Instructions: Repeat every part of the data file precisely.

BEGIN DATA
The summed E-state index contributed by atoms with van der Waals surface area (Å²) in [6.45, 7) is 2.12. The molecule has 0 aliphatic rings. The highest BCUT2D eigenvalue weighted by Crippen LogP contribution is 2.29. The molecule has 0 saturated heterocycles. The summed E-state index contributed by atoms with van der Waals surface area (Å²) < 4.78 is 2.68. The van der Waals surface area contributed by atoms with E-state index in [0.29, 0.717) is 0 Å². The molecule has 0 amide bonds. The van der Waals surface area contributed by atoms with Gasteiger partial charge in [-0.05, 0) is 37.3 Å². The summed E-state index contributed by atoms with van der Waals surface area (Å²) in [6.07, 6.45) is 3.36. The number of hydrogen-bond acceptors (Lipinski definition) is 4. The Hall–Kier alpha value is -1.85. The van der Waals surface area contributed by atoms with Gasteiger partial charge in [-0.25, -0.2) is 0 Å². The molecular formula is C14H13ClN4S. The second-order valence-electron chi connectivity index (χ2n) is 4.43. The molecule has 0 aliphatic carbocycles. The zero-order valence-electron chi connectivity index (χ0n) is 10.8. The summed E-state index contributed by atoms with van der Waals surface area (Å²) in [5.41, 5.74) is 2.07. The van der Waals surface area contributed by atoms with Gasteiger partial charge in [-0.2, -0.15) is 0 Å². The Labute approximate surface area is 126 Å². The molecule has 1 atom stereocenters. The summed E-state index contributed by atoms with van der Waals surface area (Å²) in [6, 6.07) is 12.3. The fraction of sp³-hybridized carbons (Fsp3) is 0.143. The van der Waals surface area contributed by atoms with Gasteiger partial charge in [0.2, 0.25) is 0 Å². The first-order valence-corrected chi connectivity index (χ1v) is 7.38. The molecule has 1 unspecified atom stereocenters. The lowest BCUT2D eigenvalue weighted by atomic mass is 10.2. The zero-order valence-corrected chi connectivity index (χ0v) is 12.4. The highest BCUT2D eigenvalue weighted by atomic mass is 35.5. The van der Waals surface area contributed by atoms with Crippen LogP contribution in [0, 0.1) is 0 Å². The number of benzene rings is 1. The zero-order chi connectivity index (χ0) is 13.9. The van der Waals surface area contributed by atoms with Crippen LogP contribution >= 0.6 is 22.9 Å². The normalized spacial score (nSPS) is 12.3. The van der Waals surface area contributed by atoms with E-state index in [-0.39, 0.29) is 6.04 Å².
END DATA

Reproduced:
The summed E-state index contributed by atoms with van der Waals surface area (Å²) in [6.45, 7) is 2.12. The molecule has 0 aliphatic rings. The highest BCUT2D eigenvalue weighted by Crippen LogP contribution is 2.29. The molecule has 0 saturated heterocycles. The summed E-state index contributed by atoms with van der Waals surface area (Å²) < 4.78 is 2.68. The van der Waals surface area contributed by atoms with E-state index in [0.29, 0.717) is 0 Å². The molecule has 0 amide bonds. The van der Waals surface area contributed by atoms with Gasteiger partial charge in [-0.05, 0) is 37.3 Å². The summed E-state index contributed by atoms with van der Waals surface area (Å²) in [6.07, 6.45) is 3.36. The number of hydrogen-bond acceptors (Lipinski definition) is 4. The Hall–Kier alpha value is -1.85. The van der Waals surface area contributed by atoms with Gasteiger partial charge in [-0.25, -0.2) is 0 Å². The molecular formula is C14H13ClN4S. The second-order valence-electron chi connectivity index (χ2n) is 4.43. The molecule has 0 aliphatic carbocycles. The zero-order valence-electron chi connectivity index (χ0n) is 10.8. The summed E-state index contributed by atoms with van der Waals surface area (Å²) in [5.41, 5.74) is 2.07. The van der Waals surface area contributed by atoms with Gasteiger partial charge in [-0.2, -0.15) is 0 Å². The Labute approximate surface area is 126 Å². The molecule has 1 atom stereocenters. The summed E-state index contributed by atoms with van der Waals surface area (Å²) in [6, 6.07) is 12.3. The fraction of sp³-hybridized carbons (Fsp3) is 0.143. The van der Waals surface area contributed by atoms with Gasteiger partial charge in [0.2, 0.25) is 0 Å². The first-order valence-corrected chi connectivity index (χ1v) is 7.38. The molecule has 1 unspecified atom stereocenters. The lowest BCUT2D eigenvalue weighted by atomic mass is 10.2. The zero-order valence-corrected chi connectivity index (χ0v) is 12.4. The highest BCUT2D eigenvalue weighted by atomic mass is 35.5. The van der Waals surface area contributed by atoms with Crippen LogP contribution in [0, 0.1) is 0 Å². The number of benzene rings is 1. The zero-order chi connectivity index (χ0) is 13.9. The van der Waals surface area contributed by atoms with Crippen LogP contribution >= 0.6 is 22.9 Å². The normalized spacial score (nSPS) is 12.3. The van der Waals surface area contributed by atoms with E-state index in [-0.39, 0.29) is 6.04 Å².